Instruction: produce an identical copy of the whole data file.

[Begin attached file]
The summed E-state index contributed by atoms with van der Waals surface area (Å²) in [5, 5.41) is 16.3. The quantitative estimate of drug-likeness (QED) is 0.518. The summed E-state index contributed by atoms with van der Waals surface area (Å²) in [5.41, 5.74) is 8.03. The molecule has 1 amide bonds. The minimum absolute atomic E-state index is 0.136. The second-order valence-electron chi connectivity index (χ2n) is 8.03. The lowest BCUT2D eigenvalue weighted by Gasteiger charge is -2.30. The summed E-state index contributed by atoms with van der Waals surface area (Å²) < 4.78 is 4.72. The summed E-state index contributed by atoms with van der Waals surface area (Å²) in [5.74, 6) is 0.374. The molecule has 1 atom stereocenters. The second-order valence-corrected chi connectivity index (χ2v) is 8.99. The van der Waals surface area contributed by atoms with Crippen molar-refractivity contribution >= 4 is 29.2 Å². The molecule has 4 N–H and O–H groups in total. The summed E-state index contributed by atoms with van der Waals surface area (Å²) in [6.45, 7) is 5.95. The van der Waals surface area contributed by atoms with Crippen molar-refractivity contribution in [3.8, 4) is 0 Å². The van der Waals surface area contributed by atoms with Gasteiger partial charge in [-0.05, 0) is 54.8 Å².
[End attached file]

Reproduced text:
The summed E-state index contributed by atoms with van der Waals surface area (Å²) in [5, 5.41) is 16.3. The quantitative estimate of drug-likeness (QED) is 0.518. The summed E-state index contributed by atoms with van der Waals surface area (Å²) in [5.41, 5.74) is 8.03. The molecule has 1 amide bonds. The minimum absolute atomic E-state index is 0.136. The second-order valence-electron chi connectivity index (χ2n) is 8.03. The lowest BCUT2D eigenvalue weighted by Gasteiger charge is -2.30. The summed E-state index contributed by atoms with van der Waals surface area (Å²) < 4.78 is 4.72. The summed E-state index contributed by atoms with van der Waals surface area (Å²) in [5.74, 6) is 0.374. The molecule has 1 atom stereocenters. The second-order valence-corrected chi connectivity index (χ2v) is 8.99. The van der Waals surface area contributed by atoms with Crippen molar-refractivity contribution >= 4 is 29.2 Å². The molecule has 4 N–H and O–H groups in total. The summed E-state index contributed by atoms with van der Waals surface area (Å²) in [6.45, 7) is 5.95. The van der Waals surface area contributed by atoms with Crippen molar-refractivity contribution in [3.8, 4) is 0 Å². The van der Waals surface area contributed by atoms with Gasteiger partial charge in [-0.05, 0) is 54.8 Å².